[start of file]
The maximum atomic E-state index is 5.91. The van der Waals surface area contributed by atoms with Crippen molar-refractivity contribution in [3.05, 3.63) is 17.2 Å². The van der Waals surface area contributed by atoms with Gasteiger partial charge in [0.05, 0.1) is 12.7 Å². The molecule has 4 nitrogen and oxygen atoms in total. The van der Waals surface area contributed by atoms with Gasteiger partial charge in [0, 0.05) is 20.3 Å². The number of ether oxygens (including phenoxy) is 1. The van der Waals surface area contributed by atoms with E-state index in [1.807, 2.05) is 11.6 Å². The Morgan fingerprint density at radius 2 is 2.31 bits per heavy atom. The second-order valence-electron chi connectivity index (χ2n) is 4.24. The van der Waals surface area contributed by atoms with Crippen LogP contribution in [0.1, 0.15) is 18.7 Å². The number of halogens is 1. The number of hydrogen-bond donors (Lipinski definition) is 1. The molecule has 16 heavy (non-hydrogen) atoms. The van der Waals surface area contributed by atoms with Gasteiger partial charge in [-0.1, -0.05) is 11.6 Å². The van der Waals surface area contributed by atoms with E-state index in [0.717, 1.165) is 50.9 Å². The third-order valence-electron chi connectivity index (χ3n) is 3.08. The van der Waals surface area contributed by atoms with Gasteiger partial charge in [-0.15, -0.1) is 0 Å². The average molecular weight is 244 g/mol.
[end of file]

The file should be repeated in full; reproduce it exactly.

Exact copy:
The maximum atomic E-state index is 5.91. The van der Waals surface area contributed by atoms with Crippen molar-refractivity contribution in [3.05, 3.63) is 17.2 Å². The van der Waals surface area contributed by atoms with Gasteiger partial charge in [0.05, 0.1) is 12.7 Å². The molecule has 4 nitrogen and oxygen atoms in total. The van der Waals surface area contributed by atoms with Gasteiger partial charge in [0, 0.05) is 20.3 Å². The number of ether oxygens (including phenoxy) is 1. The van der Waals surface area contributed by atoms with E-state index in [1.807, 2.05) is 11.6 Å². The Morgan fingerprint density at radius 2 is 2.31 bits per heavy atom. The second-order valence-electron chi connectivity index (χ2n) is 4.24. The van der Waals surface area contributed by atoms with Crippen LogP contribution in [0.1, 0.15) is 18.7 Å². The number of halogens is 1. The number of hydrogen-bond donors (Lipinski definition) is 1. The molecule has 16 heavy (non-hydrogen) atoms. The van der Waals surface area contributed by atoms with Gasteiger partial charge in [-0.1, -0.05) is 11.6 Å². The van der Waals surface area contributed by atoms with E-state index in [0.717, 1.165) is 50.9 Å². The third-order valence-electron chi connectivity index (χ3n) is 3.08. The van der Waals surface area contributed by atoms with Gasteiger partial charge in [-0.15, -0.1) is 0 Å². The average molecular weight is 244 g/mol.